Reforms to adult social care funding in England on the back of the recent green paper must be far-reaching to be effective, members of the London Assembly were warned this week.
Alexandra Norrish, who led the Department of Health team that produced the green paper, told a session of the assembly’s health and public services committee that its proposals were necessarily radical.
She added: “The time for fiddling around the edges with this little bit and this little bit is over. It’s an issue that isn’t going to go away.”
National care service
The green paper, published in July and now under consultation, proposed creating a “national care service” in which people would have the same entitlement to care wherever they lived and all eligible users would have some of their personal care needs funded by the state.
It also proposed three funding options for financing the remainder of people’s personal care costs:- a partnership model, in which people would be left to fund the remainder; an insurance model in which those who paid into an insurance pot would have their costs met from it; and a comprehensive model under which people would have to pay into a national insurance scheme.
In all three the poorest would have all of their care costs met from general taxation.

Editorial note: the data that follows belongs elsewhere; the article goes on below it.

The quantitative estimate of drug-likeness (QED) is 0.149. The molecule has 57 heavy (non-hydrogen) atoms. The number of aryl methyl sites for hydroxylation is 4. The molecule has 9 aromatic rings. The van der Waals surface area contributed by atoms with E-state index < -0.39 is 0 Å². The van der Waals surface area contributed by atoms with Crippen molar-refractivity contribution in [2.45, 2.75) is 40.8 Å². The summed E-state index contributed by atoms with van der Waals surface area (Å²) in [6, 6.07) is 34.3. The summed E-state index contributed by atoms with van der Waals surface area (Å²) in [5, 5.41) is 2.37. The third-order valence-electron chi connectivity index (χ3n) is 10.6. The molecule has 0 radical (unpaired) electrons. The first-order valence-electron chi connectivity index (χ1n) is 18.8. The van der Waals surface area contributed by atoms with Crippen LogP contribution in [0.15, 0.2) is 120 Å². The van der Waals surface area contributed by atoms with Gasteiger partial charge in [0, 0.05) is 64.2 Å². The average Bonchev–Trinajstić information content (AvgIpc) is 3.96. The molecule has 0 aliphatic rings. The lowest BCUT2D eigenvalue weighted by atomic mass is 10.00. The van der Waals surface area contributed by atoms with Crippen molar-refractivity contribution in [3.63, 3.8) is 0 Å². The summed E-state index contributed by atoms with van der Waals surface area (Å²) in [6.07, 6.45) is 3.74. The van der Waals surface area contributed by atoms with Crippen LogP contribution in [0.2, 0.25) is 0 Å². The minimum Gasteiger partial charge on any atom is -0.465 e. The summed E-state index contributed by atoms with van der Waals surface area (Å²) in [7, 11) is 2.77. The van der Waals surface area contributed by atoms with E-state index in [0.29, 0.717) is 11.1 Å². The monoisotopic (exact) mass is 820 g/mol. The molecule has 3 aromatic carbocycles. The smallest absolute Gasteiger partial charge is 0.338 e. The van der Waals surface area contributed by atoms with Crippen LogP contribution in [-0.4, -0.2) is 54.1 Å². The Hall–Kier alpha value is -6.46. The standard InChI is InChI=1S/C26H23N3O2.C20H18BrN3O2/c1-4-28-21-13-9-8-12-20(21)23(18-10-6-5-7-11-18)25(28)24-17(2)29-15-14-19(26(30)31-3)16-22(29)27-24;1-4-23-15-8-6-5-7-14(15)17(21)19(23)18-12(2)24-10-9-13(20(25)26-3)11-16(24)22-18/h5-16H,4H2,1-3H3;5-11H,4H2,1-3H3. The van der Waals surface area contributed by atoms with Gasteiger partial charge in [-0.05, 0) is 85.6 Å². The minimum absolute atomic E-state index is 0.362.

Joint working a necessity
The committee was also told that joint working, between all health and social care professionals was necessary for the proposed system to work.
Andrew Webster, senior associate at health and social care think-tank Kings Fund, said joint working often achieved better results but in the rush to respond to government directives was frequently lost. “The green paper will not solve this problem but if it is not solved it will not work,” he said.
Counsel and Care policy and communications manager Caroline Bernard said the organisation backed the comprehensive model outlined in the green paper. However, she said this would need to be implemented in a fair way which neither penalised or forgot any one group.
State insurance preferred
Speaking on who should take responsibility for any care insurance scheme, Webster said, “When you ask the public they would generally prefer the government to hold the money than a private company.”
The green paper’s proposal to effectively abolish attendance allowance to provide extra funding for the social care system has come under criticism from a number of disabled people’s groups, who have warned this would people would have less control of their own care.
At the committee meeting, Norrish acknowledged there was strong support for attendance allowance but also pointed out the advantages of reform, adding: “What we are trying to do is take the strengths of the two systems and combine them into one.”
Consultation on the green paper will close on November 13.